Post-Vax, Oberlin Businesses Re-open, Welcome Back Patrons


Mads Olsen

The Apollo Theatre will reopen today after being closed for more than a year due to the pandemic.

On Wednesday June 2 many Ohio Department of Health orders related to COVID-19 were lifted, giving many Oberlin businesses the opportunity to reopen, expand hours, or loosen health restrictions. This past Tuesday, Slow Train Cafe opened indoor seating for the first time since March 2020, and today, the Apollo Theatre reopens after a year of being closed to the general public. 

Many of the businesses in Oberlin are easing into changes despite the end to public health orders this week. The Apollo will not require masks but will encourage unvaccinated patrons to continue wearing one. The theater will also keep limited capacity to encourage distancing. 

“We are maintaining social distancing,” said President of Cleveland Cinema Jonathan Forman. “What that really means is that in the lobby there are markings on the floor that everyone has become used to nowadays. The auditoriums are reduced by about 50 percent capacity to ensure that you won’t be seated next to someone who is not in your party. No one in front of you, no one behind you.”

Jessa New, OC ’01, owner of The Slow Train Cafe and the Local Coffee & Tea, is also hoping to slowly ease her businesses into reopening. For the time being, only Slow Train will have indoor seating, while the Local will remain take-out only. She will keep plexiglass up around the cash register. Despite only placing about a dozen seats in the cafe, Oberlin students and residents have been excited to return for a taste of old times.

“When I came in yesterday morning, it wasn’t as weird as I thought it would be,” New said. “The tables were filled for the most part. There were still some empty seats, but there was a table with students that weren’t wearing masks. And there was a table of older gentlemen who were having a really good time and some of them had masks on and some of them didn’t and the staff seemed to feel pretty comfortable as well.”

Forman is also hopeful that as people become fully vaccinated they will feel more comfortable returning to a group setting — like a movie theater. After over a year of limited releases to streaming platforms, he thinks residents will be excited to finally see a movie in person. 

“They should be excited about going back to the movies and enjoying movies on the big screen rather than sitting at home watching stuff on their laptop, iPad, or iPhone,” Forman said. “Movies are meant to be enjoyed with other people and the Apollo Theatre, to its great credit, has a wonderful large screen, great sound, and it’s a wonderful place to see movies with family and friends.”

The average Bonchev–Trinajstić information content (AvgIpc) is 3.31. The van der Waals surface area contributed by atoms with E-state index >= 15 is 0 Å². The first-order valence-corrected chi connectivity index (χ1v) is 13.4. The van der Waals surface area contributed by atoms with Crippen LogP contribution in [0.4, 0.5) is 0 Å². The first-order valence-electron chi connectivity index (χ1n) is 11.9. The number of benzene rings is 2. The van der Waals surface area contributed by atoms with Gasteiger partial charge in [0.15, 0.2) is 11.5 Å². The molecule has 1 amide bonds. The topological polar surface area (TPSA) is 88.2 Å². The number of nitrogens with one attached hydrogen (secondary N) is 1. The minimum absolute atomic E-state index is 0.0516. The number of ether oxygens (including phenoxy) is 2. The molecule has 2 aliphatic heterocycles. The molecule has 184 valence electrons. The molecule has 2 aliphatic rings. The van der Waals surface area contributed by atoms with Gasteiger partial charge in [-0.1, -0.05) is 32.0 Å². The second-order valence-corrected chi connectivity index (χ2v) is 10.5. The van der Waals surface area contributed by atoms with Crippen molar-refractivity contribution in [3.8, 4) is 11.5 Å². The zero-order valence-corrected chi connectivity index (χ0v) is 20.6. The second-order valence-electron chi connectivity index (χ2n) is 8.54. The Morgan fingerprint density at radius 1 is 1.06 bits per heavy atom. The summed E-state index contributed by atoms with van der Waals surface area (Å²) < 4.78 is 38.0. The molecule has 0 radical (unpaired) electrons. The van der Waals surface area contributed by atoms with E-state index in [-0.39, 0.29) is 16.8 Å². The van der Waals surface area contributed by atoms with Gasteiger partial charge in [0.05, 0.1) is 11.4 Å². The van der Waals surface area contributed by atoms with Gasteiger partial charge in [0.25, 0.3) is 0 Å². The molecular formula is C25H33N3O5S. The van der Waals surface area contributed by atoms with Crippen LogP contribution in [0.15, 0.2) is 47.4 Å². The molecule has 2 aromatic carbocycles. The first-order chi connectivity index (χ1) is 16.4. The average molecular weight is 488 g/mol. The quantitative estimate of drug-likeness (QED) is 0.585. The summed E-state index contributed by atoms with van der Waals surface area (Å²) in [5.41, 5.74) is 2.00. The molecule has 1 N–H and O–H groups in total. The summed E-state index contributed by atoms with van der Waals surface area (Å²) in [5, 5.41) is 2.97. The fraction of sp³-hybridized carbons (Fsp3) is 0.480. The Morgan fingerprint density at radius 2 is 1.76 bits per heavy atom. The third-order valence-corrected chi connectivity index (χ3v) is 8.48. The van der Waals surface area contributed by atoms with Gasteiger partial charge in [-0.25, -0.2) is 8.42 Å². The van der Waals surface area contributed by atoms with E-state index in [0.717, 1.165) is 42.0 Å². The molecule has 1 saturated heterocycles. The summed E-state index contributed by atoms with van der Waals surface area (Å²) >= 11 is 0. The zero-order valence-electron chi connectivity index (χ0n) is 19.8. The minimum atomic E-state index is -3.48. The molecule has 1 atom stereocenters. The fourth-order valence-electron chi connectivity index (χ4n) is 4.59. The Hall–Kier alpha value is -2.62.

College third-year and Cinema Studies major Chris Schmucki is one student excited about returning to the Apollo this summer. He is most looking forward to watching The Beatles: Get Back when it premiers this August. 

“I was happy to hear about the Apollo’s reopening,” Schmucki wrote in an email to the Review. “It seems like Oberlin is in a good position to reintroduce these shared spaces, and I hope people can regain the sense of community that comes with moviegoing. It’s been a while since I watched a movie with a group of strangers, but I’m looking forward to it.”

Besides being excited about welcoming patrons back to their businesses, business owners are also anticipating a return to less COVID-19 policing and more financial security. 

“It’s been very stressful having to police everyone who comes in trying to challenge the mask mandate and so on and so forth,” said New. “So now that I know that [the staff is] safe, I feel like it’s time to take that out of their checklist of things they have to worry about.” 

After a year of being closed, the Apollo is also hoping that people coming to see movies will help strengthen the bottom line. Unlike most businesses in Oberlin, the Apollo could not rely on government aid this year because the business is owned by Oberlin College, which chose not to apply for government assistance.

“There is a lot of stuff to look forward to and based on the number of calls and emails about when the Apollo is opening we are pretty optimistic that it’s going to be a very good summer,” said Forman. “Is it going to make up for being closed for a year? Absolutely not. It was devastating for us and everyone else who was closed but we are confident that as people get more and more comfortable resuming their lives that we used to have pre-pandemic that the Apollo will get back on track in short order.”

Despite having been open only a few days, New was delighted to see so many people visiting the café and looks forward to better times ahead. One of the most difficult parts of the last year has been the lack of government guidance and she is excited to some relief from making the hard calls about how businesses should run during a pandemic. 

“Not having to make any more of these decisions … that’s what I want to look forward to,” New said. “You know we are all just really, really, really tired of having to make these decisions, and then you’re not going to please everybody. And that is a really difficult place to be in when you’re in customer service, you want to make everyone happy and on a regular day, you’re not going to make everyone happy, but then you throw in all of this and we’re all pretty tired.”

New is not alone in feeling tired after a long year. Hopefully, this summer, students and residents have much to look forward to from coffee dates at Slow Train to summer blockbusters at the Apollo.

“We think the films that are coming out this summer will appeal to people and we are looking forward to them returning. We have family films, we’ve got action films, we’ve got all the films that people are used to seeing in the summer.”